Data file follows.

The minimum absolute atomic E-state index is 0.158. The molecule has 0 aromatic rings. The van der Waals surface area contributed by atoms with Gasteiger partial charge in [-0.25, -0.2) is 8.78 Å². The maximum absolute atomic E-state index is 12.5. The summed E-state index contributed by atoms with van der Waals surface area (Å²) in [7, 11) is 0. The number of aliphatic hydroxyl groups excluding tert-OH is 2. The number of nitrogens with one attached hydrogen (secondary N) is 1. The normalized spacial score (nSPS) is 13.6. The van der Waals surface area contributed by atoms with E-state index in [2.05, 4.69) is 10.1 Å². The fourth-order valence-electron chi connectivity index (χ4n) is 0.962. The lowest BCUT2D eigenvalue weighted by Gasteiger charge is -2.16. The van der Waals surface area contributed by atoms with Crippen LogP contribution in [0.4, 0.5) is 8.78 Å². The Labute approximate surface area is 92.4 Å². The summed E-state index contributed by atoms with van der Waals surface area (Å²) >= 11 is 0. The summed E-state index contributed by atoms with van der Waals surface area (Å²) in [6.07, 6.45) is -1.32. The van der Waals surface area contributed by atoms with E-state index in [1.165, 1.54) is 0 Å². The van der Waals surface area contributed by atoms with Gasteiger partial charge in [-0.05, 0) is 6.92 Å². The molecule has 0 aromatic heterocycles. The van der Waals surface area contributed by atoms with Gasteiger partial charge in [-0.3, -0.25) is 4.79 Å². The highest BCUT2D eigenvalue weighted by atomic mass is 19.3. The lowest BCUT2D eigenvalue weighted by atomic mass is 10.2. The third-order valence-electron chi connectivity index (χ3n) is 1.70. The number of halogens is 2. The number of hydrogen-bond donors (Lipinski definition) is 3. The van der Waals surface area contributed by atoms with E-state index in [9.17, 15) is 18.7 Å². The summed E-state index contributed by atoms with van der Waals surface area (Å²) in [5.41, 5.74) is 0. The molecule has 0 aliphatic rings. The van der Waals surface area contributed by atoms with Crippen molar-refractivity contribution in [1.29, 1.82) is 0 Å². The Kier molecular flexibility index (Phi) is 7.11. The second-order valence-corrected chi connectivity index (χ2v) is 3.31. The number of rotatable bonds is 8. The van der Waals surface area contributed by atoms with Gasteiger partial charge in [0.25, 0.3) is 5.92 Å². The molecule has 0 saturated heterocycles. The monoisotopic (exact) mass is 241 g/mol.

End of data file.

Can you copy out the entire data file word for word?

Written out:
The minimum absolute atomic E-state index is 0.158. The molecule has 0 aromatic rings. The van der Waals surface area contributed by atoms with Gasteiger partial charge in [-0.25, -0.2) is 8.78 Å². The maximum absolute atomic E-state index is 12.5. The summed E-state index contributed by atoms with van der Waals surface area (Å²) in [7, 11) is 0. The number of aliphatic hydroxyl groups excluding tert-OH is 2. The number of nitrogens with one attached hydrogen (secondary N) is 1. The normalized spacial score (nSPS) is 13.6. The van der Waals surface area contributed by atoms with E-state index in [2.05, 4.69) is 10.1 Å². The fourth-order valence-electron chi connectivity index (χ4n) is 0.962. The lowest BCUT2D eigenvalue weighted by Gasteiger charge is -2.16. The van der Waals surface area contributed by atoms with Crippen LogP contribution in [0.4, 0.5) is 8.78 Å². The Labute approximate surface area is 92.4 Å². The summed E-state index contributed by atoms with van der Waals surface area (Å²) >= 11 is 0. The summed E-state index contributed by atoms with van der Waals surface area (Å²) in [6.07, 6.45) is -1.32. The van der Waals surface area contributed by atoms with E-state index in [1.165, 1.54) is 0 Å². The van der Waals surface area contributed by atoms with Gasteiger partial charge in [-0.05, 0) is 6.92 Å². The molecule has 0 aromatic heterocycles. The van der Waals surface area contributed by atoms with Gasteiger partial charge in [-0.3, -0.25) is 4.79 Å². The highest BCUT2D eigenvalue weighted by atomic mass is 19.3. The lowest BCUT2D eigenvalue weighted by atomic mass is 10.2. The third-order valence-electron chi connectivity index (χ3n) is 1.70. The number of halogens is 2. The number of hydrogen-bond donors (Lipinski definition) is 3. The van der Waals surface area contributed by atoms with E-state index in [9.17, 15) is 18.7 Å². The summed E-state index contributed by atoms with van der Waals surface area (Å²) in [5.41, 5.74) is 0. The molecule has 0 aliphatic rings. The van der Waals surface area contributed by atoms with Crippen molar-refractivity contribution in [1.29, 1.82) is 0 Å². The Kier molecular flexibility index (Phi) is 7.11. The second-order valence-corrected chi connectivity index (χ2v) is 3.31. The number of rotatable bonds is 8. The van der Waals surface area contributed by atoms with Gasteiger partial charge in [0.25, 0.3) is 5.92 Å². The molecule has 0 saturated heterocycles. The monoisotopic (exact) mass is 241 g/mol.